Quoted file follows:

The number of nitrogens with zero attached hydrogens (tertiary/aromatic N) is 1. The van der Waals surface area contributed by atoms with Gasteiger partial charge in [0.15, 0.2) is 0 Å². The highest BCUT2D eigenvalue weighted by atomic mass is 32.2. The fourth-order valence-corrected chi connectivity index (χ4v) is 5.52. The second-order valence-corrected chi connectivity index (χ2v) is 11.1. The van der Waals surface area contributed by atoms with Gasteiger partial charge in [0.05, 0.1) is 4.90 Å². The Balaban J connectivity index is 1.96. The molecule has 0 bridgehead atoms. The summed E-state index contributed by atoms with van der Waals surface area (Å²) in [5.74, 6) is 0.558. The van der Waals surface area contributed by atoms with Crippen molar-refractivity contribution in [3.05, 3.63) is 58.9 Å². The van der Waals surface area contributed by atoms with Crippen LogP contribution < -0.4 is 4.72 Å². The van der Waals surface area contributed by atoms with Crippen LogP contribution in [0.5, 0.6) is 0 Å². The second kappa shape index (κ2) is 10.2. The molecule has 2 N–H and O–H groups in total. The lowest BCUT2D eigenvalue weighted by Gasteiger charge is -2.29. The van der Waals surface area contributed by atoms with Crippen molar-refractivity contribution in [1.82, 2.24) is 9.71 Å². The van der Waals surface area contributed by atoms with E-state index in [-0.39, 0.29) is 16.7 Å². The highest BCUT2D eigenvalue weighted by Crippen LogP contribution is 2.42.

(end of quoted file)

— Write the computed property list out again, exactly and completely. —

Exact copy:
The number of nitrogens with zero attached hydrogens (tertiary/aromatic N) is 1. The van der Waals surface area contributed by atoms with Gasteiger partial charge in [0.15, 0.2) is 0 Å². The highest BCUT2D eigenvalue weighted by atomic mass is 32.2. The fourth-order valence-corrected chi connectivity index (χ4v) is 5.52. The second-order valence-corrected chi connectivity index (χ2v) is 11.1. The van der Waals surface area contributed by atoms with Gasteiger partial charge in [0.05, 0.1) is 4.90 Å². The Balaban J connectivity index is 1.96. The molecule has 0 bridgehead atoms. The summed E-state index contributed by atoms with van der Waals surface area (Å²) in [5.74, 6) is 0.558. The van der Waals surface area contributed by atoms with Crippen molar-refractivity contribution in [3.05, 3.63) is 58.9 Å². The van der Waals surface area contributed by atoms with Crippen LogP contribution < -0.4 is 4.72 Å². The van der Waals surface area contributed by atoms with Crippen LogP contribution in [0.5, 0.6) is 0 Å². The second kappa shape index (κ2) is 10.2. The molecule has 2 N–H and O–H groups in total. The lowest BCUT2D eigenvalue weighted by Gasteiger charge is -2.29. The van der Waals surface area contributed by atoms with Crippen molar-refractivity contribution in [1.82, 2.24) is 9.71 Å². The van der Waals surface area contributed by atoms with E-state index in [-0.39, 0.29) is 16.7 Å². The highest BCUT2D eigenvalue weighted by Crippen LogP contribution is 2.42.